Figs 6 and 7 compare fitting results with the observations for the 28 canonical pulsars and 8 millisecond pulsars, respectively. The solid line and dashed line are corresponding to the model spectra and the observations, respectively. The grey strips represent the errors of the observations. In Figs 6-7, we can see that the present model can reproduce well the observations, although there is a small discrepancy between the model and the observations around 100 MeV energy bands for some pulsars (such as PSRs J1907+06 and J2229+6144).

In Table 1, we summarize the observed pulsar parameters (second-fifth columns) and the fitting parameters (sixth-ninth columns). Fig. 8 plots the fitted fractional gap thickness as a function of the spin down age . We find in Fig. 8 that the fitted fractional gap size (sixth column) is between 0.1-0.9 and is bigger than the estimated fractional gap size of the Crab pulsar (e.g. CHRb estimated ). We can see a clear trend in Fig. 8 that the fractional gap thickness for the canonical pulsars increases with the spin down age. This is expected because the potential drop of the pulsar decreases as the spin down age increases, implying a larger fractional gap thickness is required to accelerate the particles to emit several GeV -ray photons via the curvature radiation process. For the millisecond pulsars, it is required more number of sample to argue the relation between the fractional gap size and the spin down age.

In seventh column of Table 1 we can see that the current in the primary region is roughly of the Goldreich-Julian current. This is important because if the gap current in this region is too large then accelerating electric field is not strong enough to accelerate the gap electrons/positrons to sufficiently high Lorentz. Consequently multi-GeV photons cannot be generated and pair creation process cannot take place.

The ratio between the primary region and the total gap size is less than but very closed to unity. This indicates that the screening region is very thin and is only a few percents of the total gap size. This is expected because although the mean free path () of photon-photon pair-creation is longer than the light cylinder radius in the case of mature pulsars, the thickness of the screening region is substantially reduced by the photon multiplicity () and it can be estimated as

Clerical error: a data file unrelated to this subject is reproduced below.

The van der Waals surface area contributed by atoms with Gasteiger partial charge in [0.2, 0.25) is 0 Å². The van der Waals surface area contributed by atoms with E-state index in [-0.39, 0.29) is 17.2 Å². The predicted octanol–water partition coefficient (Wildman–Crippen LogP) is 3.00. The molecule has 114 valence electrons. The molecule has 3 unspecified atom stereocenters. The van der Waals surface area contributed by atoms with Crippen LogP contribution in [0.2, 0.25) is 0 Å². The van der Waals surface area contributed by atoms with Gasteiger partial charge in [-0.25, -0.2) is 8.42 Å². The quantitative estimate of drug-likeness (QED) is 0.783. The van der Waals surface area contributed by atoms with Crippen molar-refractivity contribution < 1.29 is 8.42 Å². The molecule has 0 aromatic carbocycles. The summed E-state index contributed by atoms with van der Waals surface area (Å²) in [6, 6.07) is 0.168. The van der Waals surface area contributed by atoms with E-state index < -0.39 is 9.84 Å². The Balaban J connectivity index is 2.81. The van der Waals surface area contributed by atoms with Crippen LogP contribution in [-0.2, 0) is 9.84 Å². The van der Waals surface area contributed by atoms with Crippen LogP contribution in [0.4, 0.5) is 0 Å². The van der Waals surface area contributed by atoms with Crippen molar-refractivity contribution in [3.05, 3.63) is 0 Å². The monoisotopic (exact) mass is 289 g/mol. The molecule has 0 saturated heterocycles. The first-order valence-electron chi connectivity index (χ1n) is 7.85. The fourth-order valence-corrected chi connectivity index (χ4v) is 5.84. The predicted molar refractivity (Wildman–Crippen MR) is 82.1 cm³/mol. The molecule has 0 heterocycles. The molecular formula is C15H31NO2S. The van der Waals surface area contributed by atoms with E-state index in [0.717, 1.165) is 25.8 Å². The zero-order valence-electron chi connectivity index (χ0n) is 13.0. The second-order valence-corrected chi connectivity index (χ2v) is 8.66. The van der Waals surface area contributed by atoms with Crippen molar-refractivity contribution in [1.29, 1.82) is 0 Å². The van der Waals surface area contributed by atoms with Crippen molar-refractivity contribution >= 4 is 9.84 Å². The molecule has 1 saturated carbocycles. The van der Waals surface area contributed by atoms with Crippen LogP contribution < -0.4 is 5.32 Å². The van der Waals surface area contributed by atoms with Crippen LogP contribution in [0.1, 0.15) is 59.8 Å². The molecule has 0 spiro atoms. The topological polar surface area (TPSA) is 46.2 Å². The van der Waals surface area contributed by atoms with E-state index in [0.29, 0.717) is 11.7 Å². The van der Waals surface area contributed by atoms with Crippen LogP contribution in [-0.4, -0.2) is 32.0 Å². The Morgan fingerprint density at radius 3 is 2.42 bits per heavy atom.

(14) |

(cf. equation 5.7 and C21 of CHRa). Taking , and , cm. Also the magnetic pair-creation near the stellar surface could supply the screening pairs within a thin layer (Takata et al. 2010).

In order to match the observed gamma-ray flux, we need to introduce one more fitting parameter, i.e. (ninth column), which is the product of gamma-ray solid angle and the distance to the pulsar. Using the observed distance (fourth column) and the fitting , we estimate the solid angle (twelfth column). We can see that the averaged value of the deduced solid angle is order of unity, which is usually assumed. On the other hand, some -ray pulsars are required a solid angle much larger () or smaller () solid angle than the averaged value. This would reflect the effects of the viewing geometry. The fitting solid angle much larger (or smaller) than the mean value may imply that the pulsars are observed with a viewing angle which cuts through the emission region where the intensity is much smaller (or larger) than the mean intensity.

For the observed distance to pulsar, we can see that first of all the error of the observed distance is usually quite large and secondly there are some pulsars without the measured distance. Therefore if the solid angle of gamma-ray pulsars is the same, which is usually assumed to be unity, then we can use the theoretical predicted power and the observed flux to predict the distance to the pulsar, which is listed in the last column of Table 1.

## 4 Discussion